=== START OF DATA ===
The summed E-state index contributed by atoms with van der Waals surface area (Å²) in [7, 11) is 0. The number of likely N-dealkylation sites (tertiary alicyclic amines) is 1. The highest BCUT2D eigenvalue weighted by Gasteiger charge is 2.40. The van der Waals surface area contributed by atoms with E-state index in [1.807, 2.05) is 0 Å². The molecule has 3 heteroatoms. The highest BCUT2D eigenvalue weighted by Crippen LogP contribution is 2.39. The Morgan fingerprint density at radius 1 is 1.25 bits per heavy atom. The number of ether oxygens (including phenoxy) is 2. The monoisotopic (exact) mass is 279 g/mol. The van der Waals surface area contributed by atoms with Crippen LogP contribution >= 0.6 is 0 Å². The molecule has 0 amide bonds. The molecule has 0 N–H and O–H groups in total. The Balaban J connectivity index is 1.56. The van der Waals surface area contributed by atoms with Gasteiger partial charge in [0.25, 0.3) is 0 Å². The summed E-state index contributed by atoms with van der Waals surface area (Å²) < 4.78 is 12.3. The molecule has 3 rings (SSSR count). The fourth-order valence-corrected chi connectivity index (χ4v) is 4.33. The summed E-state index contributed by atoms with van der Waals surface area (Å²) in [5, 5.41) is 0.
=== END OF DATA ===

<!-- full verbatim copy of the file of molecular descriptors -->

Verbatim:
The summed E-state index contributed by atoms with van der Waals surface area (Å²) in [7, 11) is 0. The number of likely N-dealkylation sites (tertiary alicyclic amines) is 1. The highest BCUT2D eigenvalue weighted by Gasteiger charge is 2.40. The van der Waals surface area contributed by atoms with E-state index in [1.807, 2.05) is 0 Å². The molecule has 3 heteroatoms. The highest BCUT2D eigenvalue weighted by Crippen LogP contribution is 2.39. The Morgan fingerprint density at radius 1 is 1.25 bits per heavy atom. The number of ether oxygens (including phenoxy) is 2. The monoisotopic (exact) mass is 279 g/mol. The van der Waals surface area contributed by atoms with Crippen LogP contribution >= 0.6 is 0 Å². The molecule has 0 amide bonds. The molecule has 0 N–H and O–H groups in total. The Balaban J connectivity index is 1.56. The van der Waals surface area contributed by atoms with Gasteiger partial charge in [0.25, 0.3) is 0 Å². The summed E-state index contributed by atoms with van der Waals surface area (Å²) < 4.78 is 12.3. The molecule has 3 rings (SSSR count). The fourth-order valence-corrected chi connectivity index (χ4v) is 4.33. The summed E-state index contributed by atoms with van der Waals surface area (Å²) in [5, 5.41) is 0.